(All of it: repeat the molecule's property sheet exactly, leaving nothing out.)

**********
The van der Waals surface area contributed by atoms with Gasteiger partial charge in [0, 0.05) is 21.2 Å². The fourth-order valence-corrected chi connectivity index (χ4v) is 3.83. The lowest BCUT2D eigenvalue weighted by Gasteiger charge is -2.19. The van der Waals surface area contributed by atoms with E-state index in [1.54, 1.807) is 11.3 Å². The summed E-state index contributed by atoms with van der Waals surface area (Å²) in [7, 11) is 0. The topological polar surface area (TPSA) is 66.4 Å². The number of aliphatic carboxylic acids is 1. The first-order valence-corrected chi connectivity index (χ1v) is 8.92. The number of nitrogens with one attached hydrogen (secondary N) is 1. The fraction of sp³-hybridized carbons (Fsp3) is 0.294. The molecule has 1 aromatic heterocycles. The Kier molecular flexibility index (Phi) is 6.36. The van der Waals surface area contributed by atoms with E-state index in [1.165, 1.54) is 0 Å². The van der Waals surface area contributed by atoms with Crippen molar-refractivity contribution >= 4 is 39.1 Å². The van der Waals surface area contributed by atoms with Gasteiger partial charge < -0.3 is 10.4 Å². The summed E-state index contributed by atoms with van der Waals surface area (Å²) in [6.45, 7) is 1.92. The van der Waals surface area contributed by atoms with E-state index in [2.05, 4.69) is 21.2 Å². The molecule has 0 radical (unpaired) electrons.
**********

The van der Waals surface area contributed by atoms with Gasteiger partial charge in [0, 0.05) is 21.2 Å². The fourth-order valence-corrected chi connectivity index (χ4v) is 3.83. The lowest BCUT2D eigenvalue weighted by Gasteiger charge is -2.19. The van der Waals surface area contributed by atoms with E-state index in [1.54, 1.807) is 11.3 Å². The summed E-state index contributed by atoms with van der Waals surface area (Å²) in [7, 11) is 0. The topological polar surface area (TPSA) is 66.4 Å². The number of aliphatic carboxylic acids is 1. The first-order valence-corrected chi connectivity index (χ1v) is 8.92. The number of nitrogens with one attached hydrogen (secondary N) is 1. The fraction of sp³-hybridized carbons (Fsp3) is 0.294. The molecule has 1 aromatic heterocycles. The Kier molecular flexibility index (Phi) is 6.36. The van der Waals surface area contributed by atoms with E-state index in [1.165, 1.54) is 0 Å². The van der Waals surface area contributed by atoms with Crippen molar-refractivity contribution >= 4 is 39.1 Å². The van der Waals surface area contributed by atoms with Gasteiger partial charge < -0.3 is 10.4 Å². The summed E-state index contributed by atoms with van der Waals surface area (Å²) in [6.45, 7) is 1.92. The van der Waals surface area contributed by atoms with E-state index in [2.05, 4.69) is 21.2 Å². The molecule has 0 radical (unpaired) electrons.